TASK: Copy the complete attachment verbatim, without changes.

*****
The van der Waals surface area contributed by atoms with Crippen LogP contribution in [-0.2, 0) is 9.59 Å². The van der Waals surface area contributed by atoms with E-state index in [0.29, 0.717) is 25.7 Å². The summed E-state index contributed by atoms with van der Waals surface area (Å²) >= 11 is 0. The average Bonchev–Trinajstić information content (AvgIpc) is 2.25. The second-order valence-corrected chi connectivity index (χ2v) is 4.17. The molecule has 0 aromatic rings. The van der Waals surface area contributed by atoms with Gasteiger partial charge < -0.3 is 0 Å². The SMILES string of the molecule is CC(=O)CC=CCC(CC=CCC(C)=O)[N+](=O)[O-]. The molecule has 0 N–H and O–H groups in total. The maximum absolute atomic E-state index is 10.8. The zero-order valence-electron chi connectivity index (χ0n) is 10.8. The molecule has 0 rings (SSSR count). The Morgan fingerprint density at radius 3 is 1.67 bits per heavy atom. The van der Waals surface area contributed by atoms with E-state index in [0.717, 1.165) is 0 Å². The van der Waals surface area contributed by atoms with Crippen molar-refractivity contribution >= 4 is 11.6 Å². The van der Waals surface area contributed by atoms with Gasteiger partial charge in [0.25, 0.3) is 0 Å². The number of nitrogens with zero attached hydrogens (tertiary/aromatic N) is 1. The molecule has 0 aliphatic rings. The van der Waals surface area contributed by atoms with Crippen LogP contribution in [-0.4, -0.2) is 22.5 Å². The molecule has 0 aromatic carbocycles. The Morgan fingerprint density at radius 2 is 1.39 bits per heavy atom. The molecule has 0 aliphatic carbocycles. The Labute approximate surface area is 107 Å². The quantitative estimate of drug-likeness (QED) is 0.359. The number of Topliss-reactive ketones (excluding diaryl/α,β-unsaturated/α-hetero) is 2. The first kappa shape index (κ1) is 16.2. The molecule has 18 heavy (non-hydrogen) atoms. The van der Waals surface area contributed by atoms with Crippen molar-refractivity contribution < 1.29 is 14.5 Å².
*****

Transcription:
The van der Waals surface area contributed by atoms with Crippen LogP contribution in [-0.2, 0) is 9.59 Å². The van der Waals surface area contributed by atoms with E-state index in [0.29, 0.717) is 25.7 Å². The summed E-state index contributed by atoms with van der Waals surface area (Å²) >= 11 is 0. The average Bonchev–Trinajstić information content (AvgIpc) is 2.25. The second-order valence-corrected chi connectivity index (χ2v) is 4.17. The molecule has 0 aromatic rings. The van der Waals surface area contributed by atoms with Gasteiger partial charge < -0.3 is 0 Å². The SMILES string of the molecule is CC(=O)CC=CCC(CC=CCC(C)=O)[N+](=O)[O-]. The molecule has 0 N–H and O–H groups in total. The maximum absolute atomic E-state index is 10.8. The zero-order valence-electron chi connectivity index (χ0n) is 10.8. The molecule has 0 rings (SSSR count). The Morgan fingerprint density at radius 3 is 1.67 bits per heavy atom. The van der Waals surface area contributed by atoms with E-state index in [0.717, 1.165) is 0 Å². The van der Waals surface area contributed by atoms with Crippen molar-refractivity contribution >= 4 is 11.6 Å². The van der Waals surface area contributed by atoms with Gasteiger partial charge in [0.25, 0.3) is 0 Å². The number of nitrogens with zero attached hydrogens (tertiary/aromatic N) is 1. The molecule has 0 aliphatic rings. The van der Waals surface area contributed by atoms with Crippen LogP contribution in [-0.4, -0.2) is 22.5 Å². The molecule has 0 aromatic carbocycles. The Morgan fingerprint density at radius 2 is 1.39 bits per heavy atom. The molecule has 0 aliphatic carbocycles. The Labute approximate surface area is 107 Å². The quantitative estimate of drug-likeness (QED) is 0.359. The number of Topliss-reactive ketones (excluding diaryl/α,β-unsaturated/α-hetero) is 2. The first kappa shape index (κ1) is 16.2. The molecule has 18 heavy (non-hydrogen) atoms. The van der Waals surface area contributed by atoms with Crippen molar-refractivity contribution < 1.29 is 14.5 Å².